The reaction of many people to real time search is: what is new in this. Google already does it very fast so why can it not make its search faster? Another common reaction, particularly from my academic researcher friends — many are accomplished researchers in multimedia, databases, and related areas — is so what is really new in this? There is nothing new. This is a variation of a publish-subscribe paradigm that is old and can be scaled to do real time search. Interestingly enough, many of my these friends who are used to citing old research had not seen Twitter while discussing with me that there is nothing new in it. Really surprising — how people used to citing research could fail even to look at the site before forming opinions about it.
This surprised me a lot and I started thinking about it. Why does this happen? What was particularly surprising was the strong (negative) opinion by my two close friends who are very bright and thorough in their work. That forced me to think about it.
It appears that many top researchers really like, as argued by Thomas Kuhn in his book, to believe in the existing paradigm. So when a new idea appears, researchers are reluctant to accept it — so in place of thinking what could be done with it going forward, they like to see how this idea is like some of the old ideas. It is always easy to consider that a new idea is a variation of something that already existed, because in some aspects it will always be like that. But more useful exercise is to look forward and see how this idea could lead to new things, new ideas, or solution of new problems. By thinking that this is nothing but a variation of old ideas, we really miss on exciting aspects of what could be done.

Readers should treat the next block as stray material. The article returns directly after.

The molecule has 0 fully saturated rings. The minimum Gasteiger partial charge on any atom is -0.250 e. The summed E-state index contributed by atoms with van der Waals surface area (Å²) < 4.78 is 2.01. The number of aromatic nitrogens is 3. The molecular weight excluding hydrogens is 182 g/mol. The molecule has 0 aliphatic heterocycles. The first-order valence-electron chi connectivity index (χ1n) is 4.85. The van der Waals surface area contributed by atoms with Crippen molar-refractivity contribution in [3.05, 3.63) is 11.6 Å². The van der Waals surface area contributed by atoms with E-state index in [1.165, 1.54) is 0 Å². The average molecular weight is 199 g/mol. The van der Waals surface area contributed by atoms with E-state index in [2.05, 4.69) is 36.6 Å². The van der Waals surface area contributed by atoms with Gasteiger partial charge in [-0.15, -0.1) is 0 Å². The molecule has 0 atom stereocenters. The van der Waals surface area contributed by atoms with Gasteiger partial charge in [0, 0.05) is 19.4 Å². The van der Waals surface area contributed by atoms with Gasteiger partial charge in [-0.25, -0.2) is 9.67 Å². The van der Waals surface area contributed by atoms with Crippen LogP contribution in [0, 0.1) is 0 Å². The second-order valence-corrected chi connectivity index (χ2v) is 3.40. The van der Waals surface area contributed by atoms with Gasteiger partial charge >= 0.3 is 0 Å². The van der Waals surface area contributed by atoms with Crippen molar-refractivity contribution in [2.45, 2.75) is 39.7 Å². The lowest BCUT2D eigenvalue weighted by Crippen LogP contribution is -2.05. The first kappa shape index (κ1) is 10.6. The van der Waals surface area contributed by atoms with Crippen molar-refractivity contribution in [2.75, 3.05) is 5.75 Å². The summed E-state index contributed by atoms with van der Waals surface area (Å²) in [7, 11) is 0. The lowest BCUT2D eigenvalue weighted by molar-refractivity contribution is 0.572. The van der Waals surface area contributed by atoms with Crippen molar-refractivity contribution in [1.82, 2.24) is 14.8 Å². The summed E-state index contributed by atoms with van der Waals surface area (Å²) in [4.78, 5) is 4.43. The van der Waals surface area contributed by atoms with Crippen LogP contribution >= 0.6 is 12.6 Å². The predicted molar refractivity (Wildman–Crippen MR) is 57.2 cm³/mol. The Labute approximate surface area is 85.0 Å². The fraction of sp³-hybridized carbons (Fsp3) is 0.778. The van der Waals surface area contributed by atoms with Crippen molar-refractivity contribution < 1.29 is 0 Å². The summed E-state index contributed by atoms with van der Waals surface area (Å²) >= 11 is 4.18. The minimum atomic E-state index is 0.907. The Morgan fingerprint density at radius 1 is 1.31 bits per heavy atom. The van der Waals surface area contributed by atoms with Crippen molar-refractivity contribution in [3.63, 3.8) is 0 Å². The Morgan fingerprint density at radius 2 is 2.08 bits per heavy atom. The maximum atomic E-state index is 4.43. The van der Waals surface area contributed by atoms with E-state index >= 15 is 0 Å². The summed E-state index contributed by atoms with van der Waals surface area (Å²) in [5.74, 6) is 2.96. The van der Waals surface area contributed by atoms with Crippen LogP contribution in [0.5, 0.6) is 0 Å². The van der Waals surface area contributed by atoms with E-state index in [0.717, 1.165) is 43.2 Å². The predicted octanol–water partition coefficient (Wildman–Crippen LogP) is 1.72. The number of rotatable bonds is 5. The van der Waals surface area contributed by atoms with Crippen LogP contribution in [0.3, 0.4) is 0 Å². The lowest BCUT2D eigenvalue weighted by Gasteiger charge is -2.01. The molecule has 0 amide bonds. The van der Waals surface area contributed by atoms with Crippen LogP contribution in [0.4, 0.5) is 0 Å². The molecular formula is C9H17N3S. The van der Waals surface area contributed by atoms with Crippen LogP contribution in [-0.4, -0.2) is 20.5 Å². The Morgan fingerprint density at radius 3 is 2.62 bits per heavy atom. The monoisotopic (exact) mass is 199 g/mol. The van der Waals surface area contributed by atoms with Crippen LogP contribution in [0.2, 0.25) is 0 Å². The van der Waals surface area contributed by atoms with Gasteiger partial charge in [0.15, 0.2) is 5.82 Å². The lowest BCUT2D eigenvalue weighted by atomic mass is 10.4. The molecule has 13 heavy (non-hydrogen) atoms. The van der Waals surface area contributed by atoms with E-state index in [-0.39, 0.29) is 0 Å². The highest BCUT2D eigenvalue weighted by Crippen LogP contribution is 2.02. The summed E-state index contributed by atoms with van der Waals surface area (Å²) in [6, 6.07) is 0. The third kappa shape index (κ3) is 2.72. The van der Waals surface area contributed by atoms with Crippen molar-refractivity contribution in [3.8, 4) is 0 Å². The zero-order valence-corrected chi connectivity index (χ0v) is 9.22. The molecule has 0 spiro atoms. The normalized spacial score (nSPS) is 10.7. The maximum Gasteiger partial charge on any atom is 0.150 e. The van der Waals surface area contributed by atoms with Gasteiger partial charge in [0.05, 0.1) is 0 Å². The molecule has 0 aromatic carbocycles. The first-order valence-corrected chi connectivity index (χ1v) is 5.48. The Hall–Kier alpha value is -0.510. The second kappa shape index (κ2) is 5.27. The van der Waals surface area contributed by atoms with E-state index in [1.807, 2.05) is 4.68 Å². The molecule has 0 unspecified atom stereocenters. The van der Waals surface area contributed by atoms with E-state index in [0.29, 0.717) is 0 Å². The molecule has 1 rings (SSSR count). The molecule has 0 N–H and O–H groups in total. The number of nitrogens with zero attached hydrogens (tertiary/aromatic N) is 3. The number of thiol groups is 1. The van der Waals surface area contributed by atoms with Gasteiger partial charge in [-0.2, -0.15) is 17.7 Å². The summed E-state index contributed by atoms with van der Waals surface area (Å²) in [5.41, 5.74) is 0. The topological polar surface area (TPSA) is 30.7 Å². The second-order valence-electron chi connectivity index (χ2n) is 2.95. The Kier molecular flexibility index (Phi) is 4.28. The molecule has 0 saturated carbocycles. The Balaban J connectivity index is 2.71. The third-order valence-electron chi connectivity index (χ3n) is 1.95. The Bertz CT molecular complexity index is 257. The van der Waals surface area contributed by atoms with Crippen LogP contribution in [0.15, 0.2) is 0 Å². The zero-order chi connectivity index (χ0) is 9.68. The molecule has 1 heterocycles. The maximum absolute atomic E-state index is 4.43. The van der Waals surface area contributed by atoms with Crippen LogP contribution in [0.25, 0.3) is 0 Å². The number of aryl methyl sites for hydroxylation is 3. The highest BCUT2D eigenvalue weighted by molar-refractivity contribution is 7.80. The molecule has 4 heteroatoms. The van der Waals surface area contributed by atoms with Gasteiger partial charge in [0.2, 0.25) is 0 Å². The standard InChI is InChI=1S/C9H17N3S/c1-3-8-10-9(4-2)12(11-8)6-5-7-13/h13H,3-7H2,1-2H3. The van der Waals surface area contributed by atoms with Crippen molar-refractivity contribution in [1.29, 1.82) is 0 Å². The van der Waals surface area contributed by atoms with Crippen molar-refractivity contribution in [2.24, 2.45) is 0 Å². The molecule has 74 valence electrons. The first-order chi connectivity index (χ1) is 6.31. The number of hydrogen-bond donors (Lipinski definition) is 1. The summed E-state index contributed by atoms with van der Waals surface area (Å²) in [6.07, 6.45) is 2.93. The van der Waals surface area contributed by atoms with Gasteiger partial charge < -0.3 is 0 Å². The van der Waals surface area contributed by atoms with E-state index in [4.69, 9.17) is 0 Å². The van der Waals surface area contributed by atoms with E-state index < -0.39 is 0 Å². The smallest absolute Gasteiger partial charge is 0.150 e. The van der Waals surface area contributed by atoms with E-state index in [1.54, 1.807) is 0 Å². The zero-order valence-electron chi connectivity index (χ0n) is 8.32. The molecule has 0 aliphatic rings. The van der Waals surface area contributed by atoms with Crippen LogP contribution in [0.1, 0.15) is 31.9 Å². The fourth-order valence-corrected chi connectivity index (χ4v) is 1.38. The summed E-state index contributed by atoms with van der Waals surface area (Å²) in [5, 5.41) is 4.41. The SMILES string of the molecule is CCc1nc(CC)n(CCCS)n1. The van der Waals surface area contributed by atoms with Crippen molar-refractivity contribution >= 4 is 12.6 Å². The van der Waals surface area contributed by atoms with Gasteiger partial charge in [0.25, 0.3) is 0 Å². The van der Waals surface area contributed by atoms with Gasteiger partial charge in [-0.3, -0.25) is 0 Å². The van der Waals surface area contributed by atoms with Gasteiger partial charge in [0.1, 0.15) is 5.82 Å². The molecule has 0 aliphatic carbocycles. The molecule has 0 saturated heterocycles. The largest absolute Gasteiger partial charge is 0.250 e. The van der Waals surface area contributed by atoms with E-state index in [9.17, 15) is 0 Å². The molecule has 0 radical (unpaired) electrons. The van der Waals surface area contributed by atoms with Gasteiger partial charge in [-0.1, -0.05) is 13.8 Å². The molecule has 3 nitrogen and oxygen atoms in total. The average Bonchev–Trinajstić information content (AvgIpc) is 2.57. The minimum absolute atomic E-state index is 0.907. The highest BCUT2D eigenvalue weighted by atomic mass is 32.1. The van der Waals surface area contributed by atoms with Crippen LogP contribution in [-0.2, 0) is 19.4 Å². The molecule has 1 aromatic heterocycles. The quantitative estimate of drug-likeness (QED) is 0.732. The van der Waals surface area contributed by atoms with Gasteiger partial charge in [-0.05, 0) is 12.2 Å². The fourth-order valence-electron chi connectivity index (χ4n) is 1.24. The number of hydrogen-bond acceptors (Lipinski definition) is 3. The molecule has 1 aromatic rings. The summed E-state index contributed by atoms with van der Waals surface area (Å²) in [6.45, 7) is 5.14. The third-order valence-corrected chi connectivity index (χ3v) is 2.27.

The famous quote by Albert Einstein captured this quite well — but we always forget that:
â€œImagination is more important than knowledge. For knowledge is limited to all we now know and understand, while imagination embraces the entire world, and all there ever will be to know and understand.â€